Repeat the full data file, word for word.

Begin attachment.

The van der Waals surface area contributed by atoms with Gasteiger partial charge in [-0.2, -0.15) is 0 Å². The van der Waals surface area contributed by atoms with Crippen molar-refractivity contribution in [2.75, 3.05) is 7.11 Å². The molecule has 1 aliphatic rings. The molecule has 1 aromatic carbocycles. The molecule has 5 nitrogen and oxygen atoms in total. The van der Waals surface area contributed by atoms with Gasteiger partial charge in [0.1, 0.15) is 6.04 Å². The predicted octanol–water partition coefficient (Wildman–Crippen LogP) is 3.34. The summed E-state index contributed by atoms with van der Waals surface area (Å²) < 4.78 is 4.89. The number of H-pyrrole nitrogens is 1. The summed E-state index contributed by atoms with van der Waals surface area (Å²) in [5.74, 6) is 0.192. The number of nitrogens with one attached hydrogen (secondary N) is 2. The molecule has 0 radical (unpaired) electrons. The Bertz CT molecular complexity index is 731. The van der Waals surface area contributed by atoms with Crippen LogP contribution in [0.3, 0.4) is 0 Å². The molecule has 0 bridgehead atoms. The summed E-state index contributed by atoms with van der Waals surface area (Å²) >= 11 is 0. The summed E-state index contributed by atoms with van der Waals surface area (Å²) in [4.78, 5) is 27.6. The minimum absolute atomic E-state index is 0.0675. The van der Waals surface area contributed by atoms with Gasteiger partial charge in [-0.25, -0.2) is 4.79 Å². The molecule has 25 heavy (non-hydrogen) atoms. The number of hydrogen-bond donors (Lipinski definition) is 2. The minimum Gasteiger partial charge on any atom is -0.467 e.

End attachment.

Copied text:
The van der Waals surface area contributed by atoms with Gasteiger partial charge in [-0.2, -0.15) is 0 Å². The van der Waals surface area contributed by atoms with Crippen molar-refractivity contribution in [2.75, 3.05) is 7.11 Å². The molecule has 1 aliphatic rings. The molecule has 1 aromatic carbocycles. The molecule has 5 nitrogen and oxygen atoms in total. The van der Waals surface area contributed by atoms with Gasteiger partial charge in [0.1, 0.15) is 6.04 Å². The predicted octanol–water partition coefficient (Wildman–Crippen LogP) is 3.34. The summed E-state index contributed by atoms with van der Waals surface area (Å²) < 4.78 is 4.89. The number of H-pyrrole nitrogens is 1. The summed E-state index contributed by atoms with van der Waals surface area (Å²) in [5.74, 6) is 0.192. The number of nitrogens with one attached hydrogen (secondary N) is 2. The molecule has 0 radical (unpaired) electrons. The Bertz CT molecular complexity index is 731. The van der Waals surface area contributed by atoms with Crippen LogP contribution in [0.3, 0.4) is 0 Å². The molecule has 0 bridgehead atoms. The summed E-state index contributed by atoms with van der Waals surface area (Å²) >= 11 is 0. The summed E-state index contributed by atoms with van der Waals surface area (Å²) in [4.78, 5) is 27.6. The minimum absolute atomic E-state index is 0.0675. The van der Waals surface area contributed by atoms with Gasteiger partial charge in [-0.25, -0.2) is 4.79 Å². The molecule has 25 heavy (non-hydrogen) atoms. The number of hydrogen-bond donors (Lipinski definition) is 2. The minimum Gasteiger partial charge on any atom is -0.467 e.